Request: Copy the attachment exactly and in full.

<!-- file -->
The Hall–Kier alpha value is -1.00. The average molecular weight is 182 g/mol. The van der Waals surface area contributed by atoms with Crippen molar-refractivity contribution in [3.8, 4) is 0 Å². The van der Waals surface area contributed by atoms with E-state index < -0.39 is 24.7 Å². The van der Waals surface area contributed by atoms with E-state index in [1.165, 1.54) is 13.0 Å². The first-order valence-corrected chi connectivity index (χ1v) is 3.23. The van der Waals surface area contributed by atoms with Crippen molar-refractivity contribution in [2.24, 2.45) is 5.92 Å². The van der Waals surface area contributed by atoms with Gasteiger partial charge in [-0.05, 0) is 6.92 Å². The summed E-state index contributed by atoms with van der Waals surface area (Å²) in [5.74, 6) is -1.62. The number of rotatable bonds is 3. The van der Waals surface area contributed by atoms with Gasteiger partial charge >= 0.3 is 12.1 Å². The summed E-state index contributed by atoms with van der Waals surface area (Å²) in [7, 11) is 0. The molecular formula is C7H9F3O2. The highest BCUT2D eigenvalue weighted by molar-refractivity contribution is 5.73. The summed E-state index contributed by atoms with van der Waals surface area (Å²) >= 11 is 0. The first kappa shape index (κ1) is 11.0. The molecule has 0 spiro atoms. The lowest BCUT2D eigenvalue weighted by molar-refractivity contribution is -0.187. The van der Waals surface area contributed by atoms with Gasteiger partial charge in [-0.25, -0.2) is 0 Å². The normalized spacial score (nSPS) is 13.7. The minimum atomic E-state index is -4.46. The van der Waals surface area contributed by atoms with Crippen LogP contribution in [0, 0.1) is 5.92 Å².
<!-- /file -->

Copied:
The Hall–Kier alpha value is -1.00. The average molecular weight is 182 g/mol. The van der Waals surface area contributed by atoms with Crippen molar-refractivity contribution in [3.8, 4) is 0 Å². The van der Waals surface area contributed by atoms with E-state index < -0.39 is 24.7 Å². The van der Waals surface area contributed by atoms with E-state index in [1.165, 1.54) is 13.0 Å². The first-order valence-corrected chi connectivity index (χ1v) is 3.23. The van der Waals surface area contributed by atoms with Crippen molar-refractivity contribution in [2.24, 2.45) is 5.92 Å². The van der Waals surface area contributed by atoms with Gasteiger partial charge in [-0.05, 0) is 6.92 Å². The summed E-state index contributed by atoms with van der Waals surface area (Å²) in [5.74, 6) is -1.62. The number of rotatable bonds is 3. The van der Waals surface area contributed by atoms with Gasteiger partial charge >= 0.3 is 12.1 Å². The summed E-state index contributed by atoms with van der Waals surface area (Å²) in [7, 11) is 0. The molecular formula is C7H9F3O2. The highest BCUT2D eigenvalue weighted by molar-refractivity contribution is 5.73. The summed E-state index contributed by atoms with van der Waals surface area (Å²) >= 11 is 0. The first kappa shape index (κ1) is 11.0. The molecule has 0 spiro atoms. The lowest BCUT2D eigenvalue weighted by molar-refractivity contribution is -0.187. The van der Waals surface area contributed by atoms with Gasteiger partial charge in [-0.25, -0.2) is 0 Å². The normalized spacial score (nSPS) is 13.7. The minimum atomic E-state index is -4.46. The van der Waals surface area contributed by atoms with Crippen LogP contribution in [0, 0.1) is 5.92 Å².